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The master of persuasion: Interview with BJ Fogg

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How do you use persuasion to change others’ behavior — or your own?

2 days ago, I held a live Q&A with my mentor, Stanford psychologist BJ Fogg. He’s the father of the field of Captology — Computers As Persuasive Technologies — and he taught me most of what I learned in psychology and persuasion early on.

It was a fascinating call.

We covered material on:

  • Classic psychology studies on behavioral change and persuasion
  • Theoretical concepts from academia as well as applied techniques we’ve developed — and tested — ourselves
  • Rich examples of how humans behave irrationally — and how to use this to ethically influence others
  • Using persuasion techniques to get a dream job
  • Live Q&A with readers on how to motivate themselves, how to stay focused on an idea, our favorite psychology books, and more

My new technology system limited the number of concurrent listeners to 1,001, and we had 1,001 the entire time.

I thought I’d share some of the comments from people who attended:


Here are some of the other areas we covered:

  • How a classic persuasion technique increased persuasion from 17% to 76%
  • How “self-persuasion” increased persuasion 3% to 32% — on a major behavior
  • The psychology of “baby steps”
  • Why “motivation” is overrated (ever say, “I just can’t get the motivation to work out / work on this project”?)
  • Using behavior to change attitude (read that again…it’s opposite of what most people think)
  • Why we’re certain we’d leave a dangerous smoke-filled room…but why a simple intervention reduced that number from 75% leaving the room…to only 10% (and how you can protect against negative social influence)
  • Why “educating others” with more information is overrated
  • Persuasive triggers that work better than information alone
  • BJ’s tip on having your clients fall in love with you
  • A killer technique when doing group presentations
  • What the best salespeople and extroverts have in common — and how to systematically study it and adopt it
  • The difference between deep academic studies and pop psychology (and the value in both)
  • Our respective favorite books on psychology, influence, and persuasion

I’ve put together the full 1-hour recording for you, along with a transcript and recommended book list.

This is free to readers of “I Will Teach You To Be Rich” — but if you find it useful, as others have, all I ask is that you do two things.

1. Treat it like something you spent $1,000 on. Use it. Implement it. Don’t just listen to it and then move on with your life. There are dozens of profoundly useful and applicable techniques that you can use to kickstart a project, get out of a rut, improve your health, make more money, improve your relationships, excel at work, and challenge your beliefs about behavioral change.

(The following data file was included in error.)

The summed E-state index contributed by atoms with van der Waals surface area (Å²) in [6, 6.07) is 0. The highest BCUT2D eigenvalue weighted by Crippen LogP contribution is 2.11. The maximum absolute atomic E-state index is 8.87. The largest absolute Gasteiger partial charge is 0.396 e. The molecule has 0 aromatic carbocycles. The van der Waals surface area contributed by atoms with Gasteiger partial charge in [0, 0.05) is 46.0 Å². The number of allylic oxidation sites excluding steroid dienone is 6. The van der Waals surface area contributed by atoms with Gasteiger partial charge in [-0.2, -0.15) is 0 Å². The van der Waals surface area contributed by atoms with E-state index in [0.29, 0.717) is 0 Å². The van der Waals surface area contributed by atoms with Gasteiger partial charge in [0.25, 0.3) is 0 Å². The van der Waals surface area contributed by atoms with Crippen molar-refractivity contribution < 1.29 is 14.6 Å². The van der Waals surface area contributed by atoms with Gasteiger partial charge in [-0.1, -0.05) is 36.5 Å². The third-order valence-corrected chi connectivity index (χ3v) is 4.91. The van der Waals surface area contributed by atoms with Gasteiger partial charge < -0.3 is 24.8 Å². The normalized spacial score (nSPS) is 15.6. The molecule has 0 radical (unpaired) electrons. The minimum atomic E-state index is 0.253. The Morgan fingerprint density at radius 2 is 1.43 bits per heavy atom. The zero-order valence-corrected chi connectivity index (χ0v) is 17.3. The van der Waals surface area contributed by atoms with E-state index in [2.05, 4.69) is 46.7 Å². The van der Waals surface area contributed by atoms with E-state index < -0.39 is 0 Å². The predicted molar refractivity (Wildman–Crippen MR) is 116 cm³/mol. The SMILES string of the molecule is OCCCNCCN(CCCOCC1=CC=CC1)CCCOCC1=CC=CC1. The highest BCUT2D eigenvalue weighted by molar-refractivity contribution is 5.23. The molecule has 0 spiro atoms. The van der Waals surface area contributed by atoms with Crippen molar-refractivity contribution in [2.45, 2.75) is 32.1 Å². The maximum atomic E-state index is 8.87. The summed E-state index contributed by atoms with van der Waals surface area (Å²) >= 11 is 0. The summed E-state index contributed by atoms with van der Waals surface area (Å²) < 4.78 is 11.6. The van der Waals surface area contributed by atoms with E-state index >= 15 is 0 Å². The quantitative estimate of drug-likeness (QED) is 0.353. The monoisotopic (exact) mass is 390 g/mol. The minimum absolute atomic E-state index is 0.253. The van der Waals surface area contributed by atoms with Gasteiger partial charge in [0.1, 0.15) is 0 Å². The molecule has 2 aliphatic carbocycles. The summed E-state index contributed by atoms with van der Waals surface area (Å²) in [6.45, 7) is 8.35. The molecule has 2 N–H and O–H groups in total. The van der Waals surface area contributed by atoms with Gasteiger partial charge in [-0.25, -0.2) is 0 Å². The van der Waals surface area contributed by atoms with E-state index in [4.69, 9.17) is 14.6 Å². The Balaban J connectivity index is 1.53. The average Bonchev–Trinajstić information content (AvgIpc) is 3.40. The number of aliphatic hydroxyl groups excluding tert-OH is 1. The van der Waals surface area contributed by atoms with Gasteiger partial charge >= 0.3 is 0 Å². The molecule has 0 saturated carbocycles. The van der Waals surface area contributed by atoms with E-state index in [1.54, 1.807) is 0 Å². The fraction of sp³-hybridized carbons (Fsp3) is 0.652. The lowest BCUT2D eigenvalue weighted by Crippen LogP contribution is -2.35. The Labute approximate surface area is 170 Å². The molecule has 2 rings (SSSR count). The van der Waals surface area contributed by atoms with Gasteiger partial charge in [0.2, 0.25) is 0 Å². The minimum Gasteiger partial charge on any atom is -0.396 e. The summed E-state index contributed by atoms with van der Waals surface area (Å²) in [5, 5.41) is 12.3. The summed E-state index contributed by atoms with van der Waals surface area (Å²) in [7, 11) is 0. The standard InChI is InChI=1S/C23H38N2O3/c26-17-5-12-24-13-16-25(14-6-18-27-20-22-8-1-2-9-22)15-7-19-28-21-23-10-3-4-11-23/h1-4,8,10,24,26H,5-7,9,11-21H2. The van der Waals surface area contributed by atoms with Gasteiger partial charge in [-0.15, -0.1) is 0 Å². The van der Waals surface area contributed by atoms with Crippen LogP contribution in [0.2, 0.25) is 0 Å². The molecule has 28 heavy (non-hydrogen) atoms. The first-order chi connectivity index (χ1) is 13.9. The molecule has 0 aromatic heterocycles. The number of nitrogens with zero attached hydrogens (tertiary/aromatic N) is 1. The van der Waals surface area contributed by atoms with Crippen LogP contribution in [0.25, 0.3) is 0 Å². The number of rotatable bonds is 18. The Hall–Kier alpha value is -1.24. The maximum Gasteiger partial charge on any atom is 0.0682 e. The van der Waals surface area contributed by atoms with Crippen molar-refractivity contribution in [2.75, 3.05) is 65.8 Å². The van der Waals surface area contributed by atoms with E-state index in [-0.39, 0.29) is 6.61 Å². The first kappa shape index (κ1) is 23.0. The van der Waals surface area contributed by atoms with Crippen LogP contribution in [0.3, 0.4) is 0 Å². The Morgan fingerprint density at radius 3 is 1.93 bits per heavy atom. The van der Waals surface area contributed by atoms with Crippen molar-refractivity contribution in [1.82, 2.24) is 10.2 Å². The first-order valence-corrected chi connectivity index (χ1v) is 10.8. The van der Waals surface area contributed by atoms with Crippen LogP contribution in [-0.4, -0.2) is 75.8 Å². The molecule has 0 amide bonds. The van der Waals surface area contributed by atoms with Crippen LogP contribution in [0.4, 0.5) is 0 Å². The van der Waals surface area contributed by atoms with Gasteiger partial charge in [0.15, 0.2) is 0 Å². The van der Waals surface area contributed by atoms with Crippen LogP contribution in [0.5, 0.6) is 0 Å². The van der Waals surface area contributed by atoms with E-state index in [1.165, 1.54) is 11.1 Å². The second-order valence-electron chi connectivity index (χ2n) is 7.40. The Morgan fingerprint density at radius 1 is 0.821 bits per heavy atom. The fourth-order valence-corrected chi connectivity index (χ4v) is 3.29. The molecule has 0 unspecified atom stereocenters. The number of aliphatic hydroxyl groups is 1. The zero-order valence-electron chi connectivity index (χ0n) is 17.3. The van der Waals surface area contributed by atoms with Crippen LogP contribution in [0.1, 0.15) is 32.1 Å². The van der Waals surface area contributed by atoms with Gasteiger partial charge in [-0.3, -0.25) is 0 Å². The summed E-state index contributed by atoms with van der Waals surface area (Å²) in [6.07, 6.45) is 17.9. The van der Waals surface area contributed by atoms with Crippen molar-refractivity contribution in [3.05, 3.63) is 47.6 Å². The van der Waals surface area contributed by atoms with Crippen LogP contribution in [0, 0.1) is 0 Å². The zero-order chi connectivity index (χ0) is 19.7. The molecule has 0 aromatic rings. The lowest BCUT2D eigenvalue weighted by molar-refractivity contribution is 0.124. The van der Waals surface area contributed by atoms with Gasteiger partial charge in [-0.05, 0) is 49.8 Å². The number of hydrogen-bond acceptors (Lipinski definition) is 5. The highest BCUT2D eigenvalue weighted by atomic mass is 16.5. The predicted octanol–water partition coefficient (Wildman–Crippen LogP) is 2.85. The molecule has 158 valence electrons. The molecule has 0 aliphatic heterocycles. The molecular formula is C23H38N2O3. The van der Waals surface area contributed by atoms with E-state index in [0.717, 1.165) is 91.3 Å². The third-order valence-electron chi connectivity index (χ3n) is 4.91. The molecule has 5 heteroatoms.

2. Tell 3 friends about it. Every one of your friends has an area of their lives where effective persuasion techniques could help them excel. I kept it free so you could spread the ideas that BJ and I talk about. In a profound way, you have the chance to help your friends accomplish more. What could be more powerful than that?

Again, I invested thousands of dollars and 16 hours of work to put this webcast together. And it’s yours free, because I know that by investing in you now, you’ll be back to invest in my work — whether my free material or my premium courses.

You can get the recording of BJ Fogg and me, Ramit Sethi, here:

Enter your details to receive the recording:
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  1. […] This post was mentioned on Twitter by pok rap, jslade and Reader, Stephani. Stephani said: The master of persuasion: Interview with BJ Fogg: How do you use persuasion to change others’ behavior — or your… […]

  2. Ramit,

    I want to sign up, but the form doesn’t show up on this page *or* the linked page at /blog/hustle/week2/ !

    What’s a guy to do?

  3. I did. I also tried it in IE, which has no addons. It’s not there.

  4. Thanks, Ramit. I’ve met BJ several times through the Lab and I’m pleased he is sharing his knowledge in this way.

    When are you going to post the link for those of us who already subscribed? I missed the live broadcast caring for my newborn!